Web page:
“What you’re going through isn’t as awful as you think it is. And if you just had more faith or a more positive attitude, you would feel better. You need to cheer up and remember this is all for the best. I know, because my situation was much worse and I made it through joyfully. So if you need me for anything, advice or otherwise, just call.”
If those words don’t sound horrifying to you, perhaps you have never been the recipient of unhelpful “help.” I have been on the receiving end of insensitive comments and it’s been painful. But if I’m honest, I’ve offered untold thoughtless remarks as well.
We all want to support our friends who are struggling. We all want to offer the perfect insight that transforms their perspective. We all want to help them find joy in the present. But in our attempts to comfort, we often say the wrong thing, adding to their pain instead of alleviating it. I know because I’ve done that. Far too often.
When we dispense that kind of “help,” our friends feel judged, misunderstood, and lonely. Their burden feels heavier, not lighter. They don’t know if they can trust their hearts with anyone.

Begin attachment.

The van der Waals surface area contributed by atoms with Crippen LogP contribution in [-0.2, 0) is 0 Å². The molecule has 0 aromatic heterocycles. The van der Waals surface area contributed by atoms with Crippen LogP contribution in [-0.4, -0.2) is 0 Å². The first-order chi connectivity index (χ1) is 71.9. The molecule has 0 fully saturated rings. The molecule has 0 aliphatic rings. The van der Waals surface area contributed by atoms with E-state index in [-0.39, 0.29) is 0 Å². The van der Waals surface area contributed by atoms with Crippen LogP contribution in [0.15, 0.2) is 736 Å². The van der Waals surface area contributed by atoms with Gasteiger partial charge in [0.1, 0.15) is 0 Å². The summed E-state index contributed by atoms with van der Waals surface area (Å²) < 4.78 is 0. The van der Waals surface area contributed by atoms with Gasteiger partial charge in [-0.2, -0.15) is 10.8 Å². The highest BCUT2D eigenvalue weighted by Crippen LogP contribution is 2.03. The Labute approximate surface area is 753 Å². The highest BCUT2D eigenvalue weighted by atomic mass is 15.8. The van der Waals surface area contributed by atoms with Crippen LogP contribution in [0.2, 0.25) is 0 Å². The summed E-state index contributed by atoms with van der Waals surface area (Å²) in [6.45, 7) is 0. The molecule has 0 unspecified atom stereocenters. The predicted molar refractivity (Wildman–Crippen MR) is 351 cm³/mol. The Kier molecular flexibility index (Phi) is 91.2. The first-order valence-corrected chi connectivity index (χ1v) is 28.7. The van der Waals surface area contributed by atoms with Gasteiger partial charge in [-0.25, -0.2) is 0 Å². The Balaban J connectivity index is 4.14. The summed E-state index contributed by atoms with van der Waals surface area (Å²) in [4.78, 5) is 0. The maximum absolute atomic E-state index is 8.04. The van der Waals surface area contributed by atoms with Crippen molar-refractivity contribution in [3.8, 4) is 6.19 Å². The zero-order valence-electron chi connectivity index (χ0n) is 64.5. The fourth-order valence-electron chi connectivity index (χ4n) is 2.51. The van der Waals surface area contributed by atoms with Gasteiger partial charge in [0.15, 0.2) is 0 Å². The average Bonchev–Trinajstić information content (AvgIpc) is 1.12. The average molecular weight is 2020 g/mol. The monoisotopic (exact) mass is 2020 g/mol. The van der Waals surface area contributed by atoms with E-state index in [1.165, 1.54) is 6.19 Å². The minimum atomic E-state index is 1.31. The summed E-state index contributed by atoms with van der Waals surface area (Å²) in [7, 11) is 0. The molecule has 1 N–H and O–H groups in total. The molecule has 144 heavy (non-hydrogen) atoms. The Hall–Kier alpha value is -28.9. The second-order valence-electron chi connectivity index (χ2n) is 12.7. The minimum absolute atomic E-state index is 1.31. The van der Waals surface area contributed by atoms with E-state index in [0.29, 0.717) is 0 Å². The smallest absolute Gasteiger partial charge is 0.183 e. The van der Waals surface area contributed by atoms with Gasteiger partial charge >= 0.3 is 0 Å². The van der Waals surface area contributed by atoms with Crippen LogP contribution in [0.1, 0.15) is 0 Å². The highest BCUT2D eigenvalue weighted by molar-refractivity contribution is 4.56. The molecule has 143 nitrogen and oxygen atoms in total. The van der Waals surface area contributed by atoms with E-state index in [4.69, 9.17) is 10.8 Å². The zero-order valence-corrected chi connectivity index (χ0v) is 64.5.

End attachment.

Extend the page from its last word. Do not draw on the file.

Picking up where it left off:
From being wounded to wounding others, I’ve learned five things not to do when a friend is suffering.
There are countless ways to minimize another’s suffering, and most of them involve implying what she is going through really isn’t that bad. It’s not as bad as she is making it seem, not as bad as other people’s problems, and not as bad as it could be.
How it Can Sound:
- Count your blessings. You have so much to be thankful for. Look on the bright side.
- Compared to starving orphans in Africa, this is nothing. My neighbor has been through even more than you and was able to trust God through it. You should talk to her.
- You should be over this by now. I’m not sure why it’s still such a big deal to you.
How it Can Make the Sufferer Feel:
Misunderstood. It may seem like refocusing our attention will help us forget our problems, but it usually has the opposite effect. When people minimize our struggles, it magnifies our pain. We feel judged. Unappreciated. It makes us want to explain our misery in excruciating detail, to get corroboration that our situation is difficult.
Criticizing someone is passing unfavorable judgment on them or expressing disapproval. When life is falling apart, disapproval can feel like a dagger. Criticism wounds by implying the sufferer is not measuring up. Is somehow deficient. Is somehow unspiritual. Suffering friends need love and support, not condemnation. No one handles life perfectly; they don’t need to be reminded of their perceived failures.